1800 in history

1800 events chronologically

Jan 1 The Dutch East India Company is dissolved
Mar 21 With the church leadership driven out of Rome during an armed conflict, Pius VII is crowned Pope in Venice with a temporary papal tiara made of papier-mâché
Apr 2 Ludwig van Beethoven leads the premiere of his First Symphony in Vienna
Apr 24 The United States Library of Congress is established when President John Adams signs legislation to appropriate $5,000 USD to purchase "such books as may be necessary for the use of Congress"
May 15 King George III of the United Kingdom survives an assassination attempt by James Hadfield, who is later acquitted by reason of insanity
Jun 7 David Thompson reaches the mouth of the Saskatchewan River in Manitoba
Jun 14 The French Army of First Consul Napoleon Bonaparte defeats the Austrians at the Battle of Marengo in Northern Italy and re-conquers Italy

Top 7 most famous people born in 1800

Jan 7 Millard Fillmore the 13th President of the United States , the last Whig president, and the last president not to be affiliated with either the Democratic or Republican parties. Fillmore was the only Whig president that did not die in office or get expelled from the party, and Fillmore appointed the only Whig Supreme Court Justice. He is consistently included in the bottom 10 of historical rankings of Presidents of the United States. As Zachary Taylor's vice president, he assumed the presidency after Taylor's death. Fillmore was a lawyer from western New York state, and an early member of the Whig Party. He served in the state legislature , as a U.S. Representative , and as New York State Comptroller. He was elected vice president of the United States in 1848 as Taylor's running mate, and served from 1849 until Taylor's death in 1850, at the height of the "Crisis of 1850" over slavery
Feb 12 John Edward Gray a British zoologist. He was the elder brother of George Robert Gray and son of the pharmacologist and botanist Samuel Frederick Gray
May 9 John Brown (abolitionist) a white American abolitionist who believed armed insurrection was the only way to overthrow the institution of slavery in the United States. During the 1856 conflict in Kansas, Brown commanded forces at the Battle of Black Jack and the Battle of Osawatomie. Brown's followers also killed five slavery supporters at Pottawatomie. In 1859, Brown led an unsuccessful raid on the federal armory at Harpers Ferry that ended with his capture. Brown's trial resulted in his conviction and a sentence of death by hanging
Jul 31 Friedrich Wöhler a German chemist, best known for his synthesis of urea, but also the first to isolate several chemical elements.
Oct 25 Thomas Babington Macaulay 1st Baron Macaulay a British historian and Whig politician. He wrote extensively as an essayist and reviewer; his books on British history have been hailed as literary masterpieces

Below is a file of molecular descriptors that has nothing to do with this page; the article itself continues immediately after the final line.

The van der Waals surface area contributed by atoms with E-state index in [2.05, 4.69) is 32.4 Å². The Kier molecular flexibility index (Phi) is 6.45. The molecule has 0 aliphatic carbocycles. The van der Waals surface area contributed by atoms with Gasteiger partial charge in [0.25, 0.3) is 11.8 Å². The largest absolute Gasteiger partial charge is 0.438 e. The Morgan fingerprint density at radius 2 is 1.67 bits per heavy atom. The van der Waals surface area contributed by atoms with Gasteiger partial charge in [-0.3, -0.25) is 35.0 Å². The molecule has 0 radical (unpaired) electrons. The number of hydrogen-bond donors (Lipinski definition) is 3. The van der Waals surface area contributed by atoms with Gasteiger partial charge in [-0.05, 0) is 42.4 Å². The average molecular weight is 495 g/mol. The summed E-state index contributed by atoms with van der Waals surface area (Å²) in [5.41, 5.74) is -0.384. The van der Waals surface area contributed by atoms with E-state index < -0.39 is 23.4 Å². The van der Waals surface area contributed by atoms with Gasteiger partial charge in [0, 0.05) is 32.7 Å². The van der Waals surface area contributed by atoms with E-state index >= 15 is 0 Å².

Oct 26 Helmuth von Moltke the Elder a German Field Marshal. The chief of staff of the Prussian Army for thirty years, he is regarded as the creator of a new, more modern method of directing armies in the field. He is often referred to as Moltke the Elder to distinguish him from his nephew Helmuth Johann Ludwig von Moltke, who commanded the German Army at the outbreak of World War I
Dec 3 France Prešeren a 19th-century Romantic Slovene poet, best known as the poet who has inspired virtually all later Slovene literature and has been generally acknowledged as the greatest Slovene classical author. He wrote some high quality epic poetry, for example the first Slovene ballad and the Slovene national epic. After death, he became the leading name of the Slovene literary canon

Top 7 most famous people died in 1800

Mar 21 William Blount an American statesman and land speculator, and a signer of the United States Constitution. He was a member of the North Carolina delegation at the Constitutional Convention of 1787, and led efforts in North Carolina to ratify the Constitution in 1789. He subsequently served as the only governor of the Southwest Territory, and played a leading role in helping the territory gain admission to the Union as the State of Tennessee. He was selected as one of Tennessee's initial U.S. senators in 1796
Apr 25 William Cowper an English poet and hymnodist. One of the most popular poets of his time, Cowper changed the direction of 18th century nature poetry by writing of everyday life and scenes of the English countryside. In many ways, he was one of the forerunners of Romantic poetry. Samuel Taylor Coleridge called him "the best modern poet", whilst William Wordsworth particularly admired his poem Yardley-Oak. He was a nephew of the poet Judith Madan
May 7 Niccolò Piccinni an Italian composer of symphonies, sacred music, chamber music, and opera. Although he is somewhat obscure, even to music lovers today, Piccinni was one of the most popular composers of opera—particularly the Neapolitan opera buffa—of his day
May 18 Alexander Suvorov the last Generalissimo of the Russian Empire.
Jun 14 Jean Baptiste Kléber a French general during the French Revolutionary Wars. His military career started in Habsburg service, but his plebeian ancestry hindered his opportunities. Eventually, he volunteered for the French Army in 1792, and rose through the ranks
Jun 14 Louis Desaix a French general and military leader. According to the usage of the time, he took the name Louis Charles Antoine Desaix de Veygoux
Jul 23 John Rutledge an American statesman, lawyer, and judge. He was a delegate to the Stamp Act Congress and the Continental Congress, President and then Governor of South Carolina during the American Revolution, a delegate to the Constitutional Convention of 1787, an Associate Justice of the U.S. Supreme Court, and second Chief Justice. He was the elder brother of Edward Rutledge, a signatory of the Declaration of Independence. Like nearly all important men in South Carolina at the time, he was a slaveowner